Solving differential equations with different differential notation?

In summary: It's always helpful to get a second opinion!In summary, Liebnitz's notation is just a compact way to write differential equations, and you can solve them using either primed or prime notation.
  • #1
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Since [itex]\frac{dy}{dx}[/itex] is just considered notation, how can we treat it as an actual fraction when soliving differential equations?

Could you, for instance, replace [itex]\frac{dy}{dx}[/itex] with [itex]y'(x)[/itex] in a differential equation and work it out?
 
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  • #2
You can treat the Liebnitz notation as a fraction because that's the way Liebnitz worked out the notation. In that sense it is not "just" a notation.

You can use the primed notation - many do - it's just harder to make the relations.

You can solve, for eg. ##y'(x)=a## by integrating both sides wrt x: $$\int y'\cdot dx = a\int dx \Rightarrow y=ax+c$$

But what about ##y'(x)=ay## ?
 
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  • #3
Using [itex]\frac{dy}{dx}[/itex] notation, I get:
[tex]∫ydx=e^x+c[/tex]

So how would I solve this using prime notation:
[tex]y'(x)=y[/tex]
 
  • #4
Jd0g33 said:
Using [itex]\frac{dy}{dx}[/itex] notation, I get:
[tex]∫ydx=e^x+c[/tex]...
I had hoped you'd do something like this: $$\frac{dy}{dx}=ay\\ \Rightarrow \int \frac{dy}{y}=a \int dx \\ \Rightarrow \ln |y|=ax+c \\ \Rightarrow y=e^{ax+c}=e^ce^{ax}=Ce^{ax}$$
So how would I solve this using prime notation:
[tex]y'(x)=y[/tex]
That's my point: there's no systematic way like there is with Leibnitz - you'd have to recognize the form of the equation and apply a rule or use guesswork.

You'd notice it is of form ##\sum a_n y^{(n)}=0## and guess ##y=e^{\lambda x}## and substitute the guess into the equation to find lambda.
 
  • #5
So how did Newton do his differential equations?

Btw Simon, I really appreciate the help!
 
  • #6
Newton's contribution was primarily in integration, which he could verify geometrically. If you look through Principia, for eg. you'll see he didn't use calculus for any of his proofs.

Presumably if he had to use infinitesimal differentials he'd treat them as an inverse integration... using his experience of integration to guide his guesses. Substitute in as above.

Notice: ##\int y'(x)dx = y## right? So integrating both sides of the example he'd have got ##y=\int y(x)dx## and he'd look for equations which have that property. What integrates to give itself? It's just the same as when you do ##\small 3x=12## - you are asking what, multiplied by 3, gives you 12. You do it by experience and look-up tables (which you have memorized).

Note: The number one main method for solving DEs remains the guesswork method.
We just know a lot of tricks for figuring out a good guess.
 
  • #7
Oh I see.

Ya that makes sense because the only function of x that satisfies [itex]y=y'[/itex] and [itex]y=∫y[/itex] would be [itex]e^x[/itex].

I can see how that would get complicated haha.

Thanks again Simon!
 
  • #8
Oh sure - DEs get arbitrarily complicated even at 1st order.
Newtons notation is compact though, and easier to type, so you'll still see it a lot for written notes.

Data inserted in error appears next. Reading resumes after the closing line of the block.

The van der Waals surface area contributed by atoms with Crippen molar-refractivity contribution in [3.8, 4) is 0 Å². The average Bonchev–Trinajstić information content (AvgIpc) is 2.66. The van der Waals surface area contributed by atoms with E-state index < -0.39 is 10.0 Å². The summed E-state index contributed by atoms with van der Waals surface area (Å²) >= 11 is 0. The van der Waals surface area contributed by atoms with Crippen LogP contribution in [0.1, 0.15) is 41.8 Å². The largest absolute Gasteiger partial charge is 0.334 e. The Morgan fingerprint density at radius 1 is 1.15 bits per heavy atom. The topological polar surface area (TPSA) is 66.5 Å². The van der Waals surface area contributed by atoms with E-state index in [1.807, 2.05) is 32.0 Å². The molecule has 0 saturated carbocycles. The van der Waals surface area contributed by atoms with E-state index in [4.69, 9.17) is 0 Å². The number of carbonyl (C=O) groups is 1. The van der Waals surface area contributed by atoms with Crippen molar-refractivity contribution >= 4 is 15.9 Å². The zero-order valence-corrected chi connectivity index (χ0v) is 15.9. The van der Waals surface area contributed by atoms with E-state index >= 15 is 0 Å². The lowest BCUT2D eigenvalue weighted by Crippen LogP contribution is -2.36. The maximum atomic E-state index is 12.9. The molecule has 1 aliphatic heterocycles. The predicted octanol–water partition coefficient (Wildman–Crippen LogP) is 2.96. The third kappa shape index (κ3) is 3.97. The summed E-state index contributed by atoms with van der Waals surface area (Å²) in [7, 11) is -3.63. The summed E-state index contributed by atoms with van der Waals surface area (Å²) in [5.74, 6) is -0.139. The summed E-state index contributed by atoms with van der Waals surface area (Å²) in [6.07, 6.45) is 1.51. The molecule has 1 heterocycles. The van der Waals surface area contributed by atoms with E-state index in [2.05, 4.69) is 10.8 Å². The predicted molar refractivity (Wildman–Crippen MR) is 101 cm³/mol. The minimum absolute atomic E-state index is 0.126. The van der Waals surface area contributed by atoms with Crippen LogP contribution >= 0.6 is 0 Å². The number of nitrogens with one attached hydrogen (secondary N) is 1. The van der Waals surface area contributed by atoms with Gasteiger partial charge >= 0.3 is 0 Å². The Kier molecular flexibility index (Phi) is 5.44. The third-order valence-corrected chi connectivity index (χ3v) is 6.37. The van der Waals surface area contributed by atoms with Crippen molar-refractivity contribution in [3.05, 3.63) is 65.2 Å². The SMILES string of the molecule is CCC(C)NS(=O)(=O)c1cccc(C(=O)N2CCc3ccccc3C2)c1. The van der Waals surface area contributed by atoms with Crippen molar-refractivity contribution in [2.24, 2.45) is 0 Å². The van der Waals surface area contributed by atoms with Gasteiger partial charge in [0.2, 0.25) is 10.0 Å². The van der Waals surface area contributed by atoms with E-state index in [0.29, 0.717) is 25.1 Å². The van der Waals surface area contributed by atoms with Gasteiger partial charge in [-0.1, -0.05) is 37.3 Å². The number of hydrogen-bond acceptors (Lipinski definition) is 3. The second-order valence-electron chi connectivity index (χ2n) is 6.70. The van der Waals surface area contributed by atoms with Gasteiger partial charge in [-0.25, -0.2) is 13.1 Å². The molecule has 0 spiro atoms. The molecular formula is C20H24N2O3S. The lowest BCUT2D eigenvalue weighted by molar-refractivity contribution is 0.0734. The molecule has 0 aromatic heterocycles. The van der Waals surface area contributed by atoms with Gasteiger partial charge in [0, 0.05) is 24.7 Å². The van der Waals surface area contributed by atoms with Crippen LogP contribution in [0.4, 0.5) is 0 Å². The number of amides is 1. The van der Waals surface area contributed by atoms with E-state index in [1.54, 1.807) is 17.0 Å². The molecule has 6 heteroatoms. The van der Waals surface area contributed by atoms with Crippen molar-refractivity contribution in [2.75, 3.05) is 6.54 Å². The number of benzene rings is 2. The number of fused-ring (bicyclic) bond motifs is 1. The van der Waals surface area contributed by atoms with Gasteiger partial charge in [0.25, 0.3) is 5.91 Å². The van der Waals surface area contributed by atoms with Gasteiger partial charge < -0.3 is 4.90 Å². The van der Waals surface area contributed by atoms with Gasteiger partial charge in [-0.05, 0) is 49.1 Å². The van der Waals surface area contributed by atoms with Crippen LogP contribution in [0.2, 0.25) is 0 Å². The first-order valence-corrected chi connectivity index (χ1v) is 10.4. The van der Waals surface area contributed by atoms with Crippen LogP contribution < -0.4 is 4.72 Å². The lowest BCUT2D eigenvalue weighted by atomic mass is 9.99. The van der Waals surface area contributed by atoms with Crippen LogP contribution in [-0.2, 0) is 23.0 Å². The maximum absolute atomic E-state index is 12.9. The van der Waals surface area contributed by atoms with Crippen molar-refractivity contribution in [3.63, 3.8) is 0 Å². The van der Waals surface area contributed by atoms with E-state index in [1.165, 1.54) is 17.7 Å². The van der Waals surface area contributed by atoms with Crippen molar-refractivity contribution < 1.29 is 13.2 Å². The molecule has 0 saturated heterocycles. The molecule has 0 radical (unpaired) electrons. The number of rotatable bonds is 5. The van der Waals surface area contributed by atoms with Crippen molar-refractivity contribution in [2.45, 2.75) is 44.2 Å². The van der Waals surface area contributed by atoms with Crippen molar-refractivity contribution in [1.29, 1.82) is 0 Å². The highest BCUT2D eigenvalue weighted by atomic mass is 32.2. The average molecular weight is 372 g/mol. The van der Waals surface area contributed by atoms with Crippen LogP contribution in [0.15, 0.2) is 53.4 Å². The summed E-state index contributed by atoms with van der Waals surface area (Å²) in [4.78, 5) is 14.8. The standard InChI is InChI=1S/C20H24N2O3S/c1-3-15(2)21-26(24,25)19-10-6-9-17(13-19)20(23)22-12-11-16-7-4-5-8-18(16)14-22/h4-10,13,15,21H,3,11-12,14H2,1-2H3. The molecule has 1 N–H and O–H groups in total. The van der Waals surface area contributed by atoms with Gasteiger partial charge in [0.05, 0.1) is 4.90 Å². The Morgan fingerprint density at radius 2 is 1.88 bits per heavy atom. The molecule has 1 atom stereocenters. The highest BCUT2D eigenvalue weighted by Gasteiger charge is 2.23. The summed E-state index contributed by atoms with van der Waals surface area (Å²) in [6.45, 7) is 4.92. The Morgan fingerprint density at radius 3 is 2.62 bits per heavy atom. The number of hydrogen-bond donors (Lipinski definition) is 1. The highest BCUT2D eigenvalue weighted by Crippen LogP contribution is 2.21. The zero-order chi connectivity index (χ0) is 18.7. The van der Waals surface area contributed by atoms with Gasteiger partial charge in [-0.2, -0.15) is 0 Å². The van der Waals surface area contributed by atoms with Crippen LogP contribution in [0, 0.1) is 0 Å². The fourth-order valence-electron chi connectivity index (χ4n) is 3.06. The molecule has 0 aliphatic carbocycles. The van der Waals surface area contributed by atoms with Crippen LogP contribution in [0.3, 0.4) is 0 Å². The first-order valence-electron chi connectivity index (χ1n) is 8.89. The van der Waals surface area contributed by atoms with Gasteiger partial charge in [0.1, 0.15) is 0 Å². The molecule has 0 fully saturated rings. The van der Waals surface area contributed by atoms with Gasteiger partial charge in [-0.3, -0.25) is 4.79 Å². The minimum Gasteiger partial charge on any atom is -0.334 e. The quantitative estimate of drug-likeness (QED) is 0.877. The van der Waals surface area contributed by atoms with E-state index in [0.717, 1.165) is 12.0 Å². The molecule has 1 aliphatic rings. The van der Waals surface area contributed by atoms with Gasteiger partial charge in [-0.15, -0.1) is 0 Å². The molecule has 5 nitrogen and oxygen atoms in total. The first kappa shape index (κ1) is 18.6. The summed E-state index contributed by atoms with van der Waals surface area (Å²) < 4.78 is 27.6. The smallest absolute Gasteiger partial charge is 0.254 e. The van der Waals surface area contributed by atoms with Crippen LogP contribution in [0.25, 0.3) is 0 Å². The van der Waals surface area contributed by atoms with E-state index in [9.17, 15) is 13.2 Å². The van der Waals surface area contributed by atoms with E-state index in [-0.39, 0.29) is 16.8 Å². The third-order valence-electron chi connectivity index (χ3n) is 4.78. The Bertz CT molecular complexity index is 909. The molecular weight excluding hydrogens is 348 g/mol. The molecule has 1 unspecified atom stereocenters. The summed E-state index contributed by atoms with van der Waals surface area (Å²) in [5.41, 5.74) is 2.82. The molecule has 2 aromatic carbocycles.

No worries - see that "thanks" button?
 
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1. What is a differential equation?

A differential equation is an equation that relates one or more unknown functions to their derivatives. It is used to model various physical, biological, and economic phenomena in fields such as physics, engineering, and economics.

2. What is the difference between ordinary and partial differential equations?

An ordinary differential equation involves only one independent variable, while a partial differential equation involves multiple independent variables. Ordinary differential equations are commonly used to model systems that change over time, while partial differential equations are used to model systems that vary in space and time.

3. What are the different notations used in solving differential equations?

The most commonly used notations for differential equations are the Newtonian notation, the Leibniz notation, and the Lagrange notation. The Newtonian notation uses a dot above the variable to represent the derivative, while the Leibniz notation uses d/dx to represent the derivative. The Lagrange notation uses prime symbols (') to represent the derivative.

4. How do I solve a differential equation using the different notations?

The method for solving a differential equation using different notations depends on the type of differential equation and the specific notation used. In general, the first step is to identify the type of differential equation (ordinary or partial) and the order (highest derivative present). Then, the appropriate method, such as separation of variables or substitution, can be used to solve the equation using the chosen notation.

5. What are some real-life applications of solving differential equations?

Differential equations have numerous real-life applications, including modeling population growth, predicting stock market fluctuations, and designing control systems for machines and vehicles. They are also used in fields such as fluid dynamics, chemistry, and biology to understand and predict natural phenomena.

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